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Curr Biol. 2008 Dec 9;18(23):1882-8. doi: 10.1016/j.cub.2008.10.061.

The spinster homolog, two of hearts, is required for sphingosine 1-phosphate signaling in zebrafish.

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Department of Biochemistry and Biophysics, Programs in Developmental Biology, Genetics and Human Genetics, Cardiovascular Research Institute, University of California, San Francisco, 1550 Fourth Street, San Francisco, CA 94143, USA.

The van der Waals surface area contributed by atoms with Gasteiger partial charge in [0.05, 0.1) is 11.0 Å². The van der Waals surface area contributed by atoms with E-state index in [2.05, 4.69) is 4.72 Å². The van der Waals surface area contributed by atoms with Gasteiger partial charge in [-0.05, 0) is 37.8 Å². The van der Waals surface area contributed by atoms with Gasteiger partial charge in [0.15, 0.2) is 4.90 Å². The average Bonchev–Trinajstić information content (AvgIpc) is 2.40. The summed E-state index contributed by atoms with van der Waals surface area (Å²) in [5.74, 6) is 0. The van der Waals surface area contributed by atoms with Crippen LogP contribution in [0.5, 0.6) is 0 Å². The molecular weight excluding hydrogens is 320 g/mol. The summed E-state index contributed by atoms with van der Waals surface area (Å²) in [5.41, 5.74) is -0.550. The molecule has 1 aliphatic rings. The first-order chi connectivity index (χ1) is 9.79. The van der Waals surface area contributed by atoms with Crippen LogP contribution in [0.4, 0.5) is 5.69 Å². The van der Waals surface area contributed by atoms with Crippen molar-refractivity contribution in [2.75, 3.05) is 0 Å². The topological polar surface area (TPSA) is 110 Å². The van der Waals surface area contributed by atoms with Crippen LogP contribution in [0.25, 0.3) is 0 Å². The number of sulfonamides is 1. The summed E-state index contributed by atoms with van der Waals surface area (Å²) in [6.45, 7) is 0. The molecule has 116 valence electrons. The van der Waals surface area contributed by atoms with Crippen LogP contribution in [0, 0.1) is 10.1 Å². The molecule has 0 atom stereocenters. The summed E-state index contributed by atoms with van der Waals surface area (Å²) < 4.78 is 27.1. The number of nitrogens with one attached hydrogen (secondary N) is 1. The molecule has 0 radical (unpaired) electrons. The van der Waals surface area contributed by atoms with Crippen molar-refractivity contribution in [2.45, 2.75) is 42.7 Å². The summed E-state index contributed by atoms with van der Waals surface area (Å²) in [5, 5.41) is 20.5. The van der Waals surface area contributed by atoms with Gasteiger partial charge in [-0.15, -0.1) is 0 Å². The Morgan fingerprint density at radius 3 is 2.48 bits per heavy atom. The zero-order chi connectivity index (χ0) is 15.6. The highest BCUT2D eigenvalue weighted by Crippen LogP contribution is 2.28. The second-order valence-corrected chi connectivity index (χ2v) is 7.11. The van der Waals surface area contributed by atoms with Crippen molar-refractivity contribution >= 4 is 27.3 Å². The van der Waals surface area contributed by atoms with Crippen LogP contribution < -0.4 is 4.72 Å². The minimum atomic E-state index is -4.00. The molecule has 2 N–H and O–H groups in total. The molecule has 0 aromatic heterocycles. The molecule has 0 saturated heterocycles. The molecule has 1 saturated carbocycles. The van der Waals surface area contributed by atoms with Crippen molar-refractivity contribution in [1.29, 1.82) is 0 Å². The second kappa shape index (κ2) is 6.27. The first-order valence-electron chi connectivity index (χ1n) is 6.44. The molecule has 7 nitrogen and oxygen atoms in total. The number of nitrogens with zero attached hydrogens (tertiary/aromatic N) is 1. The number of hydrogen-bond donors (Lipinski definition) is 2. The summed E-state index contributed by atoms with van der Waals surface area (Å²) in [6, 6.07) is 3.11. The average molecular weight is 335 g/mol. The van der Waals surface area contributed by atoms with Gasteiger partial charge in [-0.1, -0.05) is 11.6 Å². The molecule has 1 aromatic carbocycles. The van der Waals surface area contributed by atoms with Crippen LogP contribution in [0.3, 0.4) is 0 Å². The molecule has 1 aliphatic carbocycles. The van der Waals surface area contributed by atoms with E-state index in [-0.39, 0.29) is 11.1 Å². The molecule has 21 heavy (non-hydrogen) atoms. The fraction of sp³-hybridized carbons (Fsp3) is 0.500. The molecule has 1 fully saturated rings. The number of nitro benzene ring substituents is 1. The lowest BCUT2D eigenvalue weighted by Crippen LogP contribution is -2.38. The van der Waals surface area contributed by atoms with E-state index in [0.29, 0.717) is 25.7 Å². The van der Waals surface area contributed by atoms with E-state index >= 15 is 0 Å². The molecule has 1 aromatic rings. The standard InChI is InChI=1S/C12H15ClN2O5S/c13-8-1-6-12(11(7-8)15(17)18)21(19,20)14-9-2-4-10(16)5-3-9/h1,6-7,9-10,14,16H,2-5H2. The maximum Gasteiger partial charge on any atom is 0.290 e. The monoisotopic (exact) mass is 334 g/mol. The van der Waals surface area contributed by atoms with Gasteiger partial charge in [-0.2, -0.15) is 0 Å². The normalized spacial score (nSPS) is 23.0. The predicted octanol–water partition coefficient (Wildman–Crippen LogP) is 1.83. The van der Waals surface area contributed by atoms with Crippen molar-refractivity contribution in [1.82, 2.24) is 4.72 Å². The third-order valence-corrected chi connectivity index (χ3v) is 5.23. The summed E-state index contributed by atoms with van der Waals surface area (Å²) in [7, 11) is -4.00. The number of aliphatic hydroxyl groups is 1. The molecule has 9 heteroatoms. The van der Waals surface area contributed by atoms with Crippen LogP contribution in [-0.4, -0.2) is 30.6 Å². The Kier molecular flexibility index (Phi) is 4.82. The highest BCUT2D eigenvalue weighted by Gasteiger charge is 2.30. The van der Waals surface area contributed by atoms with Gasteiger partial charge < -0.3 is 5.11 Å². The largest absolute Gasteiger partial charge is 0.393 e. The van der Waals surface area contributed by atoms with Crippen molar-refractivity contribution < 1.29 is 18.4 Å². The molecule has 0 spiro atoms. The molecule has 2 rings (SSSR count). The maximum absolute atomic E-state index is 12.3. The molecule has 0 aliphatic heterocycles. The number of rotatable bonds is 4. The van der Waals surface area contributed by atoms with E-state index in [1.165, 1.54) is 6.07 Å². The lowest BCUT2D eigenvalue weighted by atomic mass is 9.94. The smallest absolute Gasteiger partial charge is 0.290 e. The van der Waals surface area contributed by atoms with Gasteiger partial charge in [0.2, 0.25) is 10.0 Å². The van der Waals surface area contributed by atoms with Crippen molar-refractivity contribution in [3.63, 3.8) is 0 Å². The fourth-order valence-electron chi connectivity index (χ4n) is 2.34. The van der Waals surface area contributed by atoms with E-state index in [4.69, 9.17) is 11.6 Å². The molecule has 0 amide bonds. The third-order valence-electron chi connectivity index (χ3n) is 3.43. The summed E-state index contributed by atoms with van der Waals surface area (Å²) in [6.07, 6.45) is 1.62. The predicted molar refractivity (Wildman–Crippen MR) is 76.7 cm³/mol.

The bioactive lipid sphingosine 1-phosphate (S1P) and its G protein-coupled receptors play critical roles in cardiovascular, immunological, and neural development and function. Despite its importance, many questions remain about S1P signaling, including how S1P, which is synthesized intracellularly, is released from cells. Mutations in the zebrafish gene encoding the S1P receptor Miles Apart (Mil)/S1P(2) disrupt the formation of the primitive heart tube. We find that mutations of another zebrafish locus, two of hearts (toh), cause phenotypes that are morphologically indistinguishable from those seen in mil/s1p2 mutants. Positional cloning of toh reveals that it encodes a member of the Spinster-like family of putative transmembrane transporters. The biological functions of these proteins are poorly understood, although phenotypes of the Drosophila spinster and zebrafish not really started mutants suggest that these proteins may play a role in lipid trafficking. Through gain- and loss-of-function analyses, we show that toh is required for signaling by S1P(2). Further evidence indicates that Toh is involved in the trafficking or cellular release of S1P.

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